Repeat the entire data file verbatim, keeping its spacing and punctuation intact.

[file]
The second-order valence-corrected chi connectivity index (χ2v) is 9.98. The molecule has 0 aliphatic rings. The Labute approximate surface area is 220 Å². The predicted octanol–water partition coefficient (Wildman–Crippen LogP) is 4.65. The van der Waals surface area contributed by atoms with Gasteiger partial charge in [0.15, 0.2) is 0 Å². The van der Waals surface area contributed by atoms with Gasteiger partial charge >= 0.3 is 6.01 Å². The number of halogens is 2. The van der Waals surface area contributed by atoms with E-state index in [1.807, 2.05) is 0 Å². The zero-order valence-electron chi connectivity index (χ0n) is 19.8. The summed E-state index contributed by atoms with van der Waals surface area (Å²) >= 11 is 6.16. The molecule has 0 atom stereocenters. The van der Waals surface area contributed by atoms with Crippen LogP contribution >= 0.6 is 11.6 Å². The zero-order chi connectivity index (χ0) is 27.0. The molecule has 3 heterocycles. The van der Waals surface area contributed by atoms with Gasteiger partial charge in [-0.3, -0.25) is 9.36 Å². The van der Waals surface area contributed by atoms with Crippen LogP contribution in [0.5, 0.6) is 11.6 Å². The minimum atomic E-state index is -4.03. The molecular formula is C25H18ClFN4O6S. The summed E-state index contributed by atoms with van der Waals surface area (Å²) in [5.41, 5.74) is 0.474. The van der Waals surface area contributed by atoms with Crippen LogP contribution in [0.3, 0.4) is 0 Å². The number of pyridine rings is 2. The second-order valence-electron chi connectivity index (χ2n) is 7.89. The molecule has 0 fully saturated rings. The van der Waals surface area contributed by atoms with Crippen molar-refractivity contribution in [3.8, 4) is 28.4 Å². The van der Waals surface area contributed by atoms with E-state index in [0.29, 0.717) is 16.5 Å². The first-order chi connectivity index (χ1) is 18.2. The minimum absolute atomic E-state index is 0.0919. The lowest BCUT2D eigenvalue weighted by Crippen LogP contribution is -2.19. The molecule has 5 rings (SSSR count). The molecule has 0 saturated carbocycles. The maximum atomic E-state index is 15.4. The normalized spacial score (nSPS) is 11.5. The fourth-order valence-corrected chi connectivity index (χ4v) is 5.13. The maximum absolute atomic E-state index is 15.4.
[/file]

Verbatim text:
The second-order valence-corrected chi connectivity index (χ2v) is 9.98. The molecule has 0 aliphatic rings. The Labute approximate surface area is 220 Å². The predicted octanol–water partition coefficient (Wildman–Crippen LogP) is 4.65. The van der Waals surface area contributed by atoms with Gasteiger partial charge in [0.15, 0.2) is 0 Å². The van der Waals surface area contributed by atoms with Gasteiger partial charge >= 0.3 is 6.01 Å². The number of halogens is 2. The van der Waals surface area contributed by atoms with E-state index in [1.807, 2.05) is 0 Å². The zero-order valence-electron chi connectivity index (χ0n) is 19.8. The summed E-state index contributed by atoms with van der Waals surface area (Å²) >= 11 is 6.16. The molecule has 0 atom stereocenters. The van der Waals surface area contributed by atoms with Crippen LogP contribution >= 0.6 is 11.6 Å². The zero-order chi connectivity index (χ0) is 27.0. The molecule has 3 heterocycles. The van der Waals surface area contributed by atoms with Gasteiger partial charge in [-0.3, -0.25) is 9.36 Å². The van der Waals surface area contributed by atoms with Crippen LogP contribution in [0.5, 0.6) is 11.6 Å². The minimum atomic E-state index is -4.03. The molecular formula is C25H18ClFN4O6S. The summed E-state index contributed by atoms with van der Waals surface area (Å²) in [5.41, 5.74) is 0.474. The van der Waals surface area contributed by atoms with Crippen LogP contribution in [0.3, 0.4) is 0 Å². The number of pyridine rings is 2. The second-order valence-electron chi connectivity index (χ2n) is 7.89. The molecule has 0 fully saturated rings. The van der Waals surface area contributed by atoms with Crippen molar-refractivity contribution in [3.8, 4) is 28.4 Å². The van der Waals surface area contributed by atoms with E-state index in [0.29, 0.717) is 16.5 Å². The first-order chi connectivity index (χ1) is 18.2. The minimum absolute atomic E-state index is 0.0919. The lowest BCUT2D eigenvalue weighted by Crippen LogP contribution is -2.19. The molecule has 5 rings (SSSR count). The molecule has 0 saturated carbocycles. The maximum atomic E-state index is 15.4. The normalized spacial score (nSPS) is 11.5. The fourth-order valence-corrected chi connectivity index (χ4v) is 5.13. The maximum absolute atomic E-state index is 15.4.